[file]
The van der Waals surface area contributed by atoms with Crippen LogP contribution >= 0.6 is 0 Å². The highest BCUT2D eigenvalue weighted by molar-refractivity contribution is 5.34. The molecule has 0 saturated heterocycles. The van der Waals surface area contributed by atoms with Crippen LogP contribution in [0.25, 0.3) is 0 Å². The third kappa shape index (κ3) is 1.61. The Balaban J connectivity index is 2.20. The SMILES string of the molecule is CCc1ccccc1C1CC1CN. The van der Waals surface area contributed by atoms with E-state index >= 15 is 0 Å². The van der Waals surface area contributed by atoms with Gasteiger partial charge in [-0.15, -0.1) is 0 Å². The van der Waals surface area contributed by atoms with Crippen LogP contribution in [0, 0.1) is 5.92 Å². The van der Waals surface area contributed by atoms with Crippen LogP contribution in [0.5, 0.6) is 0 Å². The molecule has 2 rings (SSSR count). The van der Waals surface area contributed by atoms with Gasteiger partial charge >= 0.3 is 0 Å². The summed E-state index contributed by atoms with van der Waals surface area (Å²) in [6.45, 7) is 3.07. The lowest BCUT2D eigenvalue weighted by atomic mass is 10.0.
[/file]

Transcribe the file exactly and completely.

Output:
The van der Waals surface area contributed by atoms with Crippen LogP contribution >= 0.6 is 0 Å². The highest BCUT2D eigenvalue weighted by molar-refractivity contribution is 5.34. The molecule has 0 saturated heterocycles. The van der Waals surface area contributed by atoms with Crippen LogP contribution in [0.25, 0.3) is 0 Å². The third kappa shape index (κ3) is 1.61. The Balaban J connectivity index is 2.20. The SMILES string of the molecule is CCc1ccccc1C1CC1CN. The van der Waals surface area contributed by atoms with E-state index >= 15 is 0 Å². The van der Waals surface area contributed by atoms with Gasteiger partial charge in [-0.15, -0.1) is 0 Å². The van der Waals surface area contributed by atoms with Crippen LogP contribution in [0, 0.1) is 5.92 Å². The van der Waals surface area contributed by atoms with Crippen LogP contribution in [0.5, 0.6) is 0 Å². The molecule has 2 rings (SSSR count). The van der Waals surface area contributed by atoms with Gasteiger partial charge >= 0.3 is 0 Å². The summed E-state index contributed by atoms with van der Waals surface area (Å²) in [6.45, 7) is 3.07. The lowest BCUT2D eigenvalue weighted by atomic mass is 10.0.